Dad & I, Again.

Dad & I, Thanksgiving 2010. A year after his diagnosis.

Dad & I, Thanksgiving 2010. A year after his diagnosis.

Growing up, Dad did his fatherly duty with gusto. He taught all three of his daughters proper technique in everything from a batter’s stance, to shooting baskets. One of his daughters had great technique, but no competitiveness, speed, or good hand-eye coordination. Heck. Let’s be honest – she had zero hand-eye coordination.

That daughter was me.

I may have been his Sunshine, but it wasn’t because I could play basketball!

I was the kid in t-ball who ran the wrong way around the bases, threw my mitt at other players to tag them out, and made daisy chains in the outfield. I loved my little blue jersey with the pretty dolphin on it, but that’s about as far as my athletic ability extended.

Trina and Jen were into sports, and were really darn good at them! Dad got to coach my sisters through various sports, during various times in their lives, and they connected deeply with him this way. If he wasn’t coaching, he was in the stands, cheering them on and encouraging them to learn from their mistakes and try again.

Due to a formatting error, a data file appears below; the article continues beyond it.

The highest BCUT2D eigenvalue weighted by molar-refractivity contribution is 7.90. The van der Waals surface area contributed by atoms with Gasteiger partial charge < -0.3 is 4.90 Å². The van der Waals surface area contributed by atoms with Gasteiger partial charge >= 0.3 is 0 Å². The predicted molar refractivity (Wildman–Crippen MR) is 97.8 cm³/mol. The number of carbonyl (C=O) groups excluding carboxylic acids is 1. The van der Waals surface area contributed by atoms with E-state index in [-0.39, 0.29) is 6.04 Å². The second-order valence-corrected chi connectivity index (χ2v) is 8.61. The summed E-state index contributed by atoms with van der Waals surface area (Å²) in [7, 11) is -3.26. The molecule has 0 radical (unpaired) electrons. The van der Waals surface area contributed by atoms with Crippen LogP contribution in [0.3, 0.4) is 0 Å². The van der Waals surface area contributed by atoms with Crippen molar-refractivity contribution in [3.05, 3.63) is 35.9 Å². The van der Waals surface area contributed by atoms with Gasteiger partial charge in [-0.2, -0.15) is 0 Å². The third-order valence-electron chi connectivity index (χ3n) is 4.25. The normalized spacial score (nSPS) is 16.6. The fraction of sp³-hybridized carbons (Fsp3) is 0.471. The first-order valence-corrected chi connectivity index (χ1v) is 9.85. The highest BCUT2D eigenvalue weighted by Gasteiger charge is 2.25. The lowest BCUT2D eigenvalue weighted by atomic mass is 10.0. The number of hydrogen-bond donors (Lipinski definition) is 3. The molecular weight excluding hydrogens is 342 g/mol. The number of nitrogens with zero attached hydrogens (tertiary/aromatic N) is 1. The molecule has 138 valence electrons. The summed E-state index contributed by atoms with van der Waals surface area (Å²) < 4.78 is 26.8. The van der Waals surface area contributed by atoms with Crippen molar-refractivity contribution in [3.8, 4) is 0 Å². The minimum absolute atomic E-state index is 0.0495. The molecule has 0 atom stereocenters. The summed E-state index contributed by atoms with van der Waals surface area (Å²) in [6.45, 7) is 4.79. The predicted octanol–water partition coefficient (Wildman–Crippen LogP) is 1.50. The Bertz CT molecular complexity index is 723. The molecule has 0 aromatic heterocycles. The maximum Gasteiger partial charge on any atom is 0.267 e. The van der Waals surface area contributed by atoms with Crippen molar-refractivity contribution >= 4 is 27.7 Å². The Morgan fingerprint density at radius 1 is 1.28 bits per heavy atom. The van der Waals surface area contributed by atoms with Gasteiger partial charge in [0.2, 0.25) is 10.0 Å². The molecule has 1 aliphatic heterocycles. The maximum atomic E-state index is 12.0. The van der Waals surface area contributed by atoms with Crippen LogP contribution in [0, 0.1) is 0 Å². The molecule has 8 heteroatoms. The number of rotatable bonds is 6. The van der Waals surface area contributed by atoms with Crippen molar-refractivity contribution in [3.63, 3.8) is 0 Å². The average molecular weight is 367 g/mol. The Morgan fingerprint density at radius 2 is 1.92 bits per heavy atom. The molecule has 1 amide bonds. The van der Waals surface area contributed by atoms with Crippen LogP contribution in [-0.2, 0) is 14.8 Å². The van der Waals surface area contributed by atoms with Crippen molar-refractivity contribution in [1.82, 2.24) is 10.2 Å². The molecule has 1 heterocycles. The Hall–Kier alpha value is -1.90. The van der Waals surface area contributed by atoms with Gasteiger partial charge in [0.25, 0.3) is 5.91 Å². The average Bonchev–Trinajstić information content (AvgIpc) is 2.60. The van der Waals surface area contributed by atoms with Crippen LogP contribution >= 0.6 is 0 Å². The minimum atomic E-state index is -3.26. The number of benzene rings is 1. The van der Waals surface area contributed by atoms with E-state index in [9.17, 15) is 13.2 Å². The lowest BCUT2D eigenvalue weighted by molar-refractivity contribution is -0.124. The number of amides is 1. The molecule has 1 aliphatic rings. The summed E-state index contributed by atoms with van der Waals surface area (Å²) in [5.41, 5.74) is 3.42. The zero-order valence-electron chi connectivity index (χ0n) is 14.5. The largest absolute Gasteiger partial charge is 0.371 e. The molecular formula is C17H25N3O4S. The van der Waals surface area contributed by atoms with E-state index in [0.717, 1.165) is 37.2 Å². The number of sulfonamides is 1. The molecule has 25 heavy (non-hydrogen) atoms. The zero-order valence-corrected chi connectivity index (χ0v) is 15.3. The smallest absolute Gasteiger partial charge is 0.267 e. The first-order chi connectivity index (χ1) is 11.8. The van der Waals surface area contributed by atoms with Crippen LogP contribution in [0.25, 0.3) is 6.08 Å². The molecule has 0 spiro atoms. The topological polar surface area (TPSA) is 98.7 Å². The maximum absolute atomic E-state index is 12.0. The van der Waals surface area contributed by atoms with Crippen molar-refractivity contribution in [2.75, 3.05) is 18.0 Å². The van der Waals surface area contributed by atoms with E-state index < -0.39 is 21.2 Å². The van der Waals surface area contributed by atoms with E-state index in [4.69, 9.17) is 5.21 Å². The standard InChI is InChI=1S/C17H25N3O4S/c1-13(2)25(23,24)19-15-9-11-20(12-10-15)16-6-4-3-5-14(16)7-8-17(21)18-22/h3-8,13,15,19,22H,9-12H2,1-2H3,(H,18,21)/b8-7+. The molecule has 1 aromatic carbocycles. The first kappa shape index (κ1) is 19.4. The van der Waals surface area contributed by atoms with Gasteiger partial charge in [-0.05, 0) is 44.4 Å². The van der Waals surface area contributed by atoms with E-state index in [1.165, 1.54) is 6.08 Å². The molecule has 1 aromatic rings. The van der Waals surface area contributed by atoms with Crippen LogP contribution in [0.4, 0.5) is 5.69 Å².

Then, there was me.

The ballerina, singer, writer, bookworm, and thespian. I was everything he was not.

Dad became delighted to just sit and watch every recital, every concert, every play. He was just as proud of me as he was of Trina or Jen, but his role with me was different. He couldn’t advise me or give me tips, or “coach” me the way he could my sisters. We couldn’t discuss the latest book I’d read, and he couldn’t edit my English papers.

He told me once that it took him awhile to be okay with not being able to “coach” me in the very different pursuits I loved, but once he was okay with that, it was a delight to him to see me on stage, doing what I loved as well as I could. I can still see his smiling face next to my mom in various audiences over the years. As much as I loved any audience at all, it was really for my parents that I performed my heart out every time, knowing they would be so proud of me.

Then, I left home early. Only two years after I graduated high school.